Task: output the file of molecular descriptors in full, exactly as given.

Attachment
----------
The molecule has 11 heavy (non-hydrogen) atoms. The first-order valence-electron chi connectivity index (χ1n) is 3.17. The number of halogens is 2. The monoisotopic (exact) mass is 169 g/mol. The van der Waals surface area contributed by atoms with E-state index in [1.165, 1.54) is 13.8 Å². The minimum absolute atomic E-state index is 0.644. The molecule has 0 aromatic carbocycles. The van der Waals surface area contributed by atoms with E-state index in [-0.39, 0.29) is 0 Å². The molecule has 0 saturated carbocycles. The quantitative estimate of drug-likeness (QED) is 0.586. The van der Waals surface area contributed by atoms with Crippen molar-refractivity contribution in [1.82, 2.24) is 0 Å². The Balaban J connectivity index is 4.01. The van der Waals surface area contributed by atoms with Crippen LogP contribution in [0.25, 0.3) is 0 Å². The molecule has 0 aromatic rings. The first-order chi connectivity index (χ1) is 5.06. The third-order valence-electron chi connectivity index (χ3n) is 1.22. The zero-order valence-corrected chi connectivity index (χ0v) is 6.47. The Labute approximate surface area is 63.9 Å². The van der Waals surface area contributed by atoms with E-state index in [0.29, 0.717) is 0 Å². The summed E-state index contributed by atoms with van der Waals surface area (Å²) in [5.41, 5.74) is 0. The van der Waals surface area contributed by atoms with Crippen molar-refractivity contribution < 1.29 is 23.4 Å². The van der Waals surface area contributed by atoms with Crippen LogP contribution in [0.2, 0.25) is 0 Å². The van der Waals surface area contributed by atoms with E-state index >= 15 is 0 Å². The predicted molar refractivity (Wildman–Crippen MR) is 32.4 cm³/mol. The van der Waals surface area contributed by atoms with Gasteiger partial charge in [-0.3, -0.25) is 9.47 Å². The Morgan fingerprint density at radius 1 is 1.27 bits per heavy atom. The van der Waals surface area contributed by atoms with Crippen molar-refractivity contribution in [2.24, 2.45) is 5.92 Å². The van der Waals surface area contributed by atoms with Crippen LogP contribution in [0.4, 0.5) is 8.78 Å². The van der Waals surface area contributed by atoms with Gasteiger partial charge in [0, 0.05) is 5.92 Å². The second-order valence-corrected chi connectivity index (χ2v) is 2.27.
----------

The molecule has 11 heavy (non-hydrogen) atoms. The first-order valence-electron chi connectivity index (χ1n) is 3.17. The number of halogens is 2. The monoisotopic (exact) mass is 169 g/mol. The van der Waals surface area contributed by atoms with E-state index in [1.165, 1.54) is 13.8 Å². The minimum absolute atomic E-state index is 0.644. The molecule has 0 aromatic carbocycles. The van der Waals surface area contributed by atoms with E-state index in [-0.39, 0.29) is 0 Å². The molecule has 0 saturated carbocycles. The quantitative estimate of drug-likeness (QED) is 0.586. The van der Waals surface area contributed by atoms with Crippen molar-refractivity contribution in [1.82, 2.24) is 0 Å². The Balaban J connectivity index is 4.01. The van der Waals surface area contributed by atoms with Crippen LogP contribution in [0.25, 0.3) is 0 Å². The molecule has 0 aromatic rings. The first-order chi connectivity index (χ1) is 5.06. The third-order valence-electron chi connectivity index (χ3n) is 1.22. The zero-order valence-corrected chi connectivity index (χ0v) is 6.47. The Labute approximate surface area is 63.9 Å². The van der Waals surface area contributed by atoms with E-state index in [0.29, 0.717) is 0 Å². The summed E-state index contributed by atoms with van der Waals surface area (Å²) in [5.41, 5.74) is 0. The van der Waals surface area contributed by atoms with Crippen molar-refractivity contribution < 1.29 is 23.4 Å². The van der Waals surface area contributed by atoms with Crippen LogP contribution in [0.2, 0.25) is 0 Å². The van der Waals surface area contributed by atoms with E-state index >= 15 is 0 Å². The predicted molar refractivity (Wildman–Crippen MR) is 32.4 cm³/mol. The van der Waals surface area contributed by atoms with Gasteiger partial charge in [-0.3, -0.25) is 9.47 Å². The Morgan fingerprint density at radius 1 is 1.27 bits per heavy atom. The van der Waals surface area contributed by atoms with Crippen molar-refractivity contribution in [2.24, 2.45) is 5.92 Å². The van der Waals surface area contributed by atoms with Crippen LogP contribution in [0.4, 0.5) is 8.78 Å². The van der Waals surface area contributed by atoms with Gasteiger partial charge in [0, 0.05) is 5.92 Å². The second-order valence-corrected chi connectivity index (χ2v) is 2.27.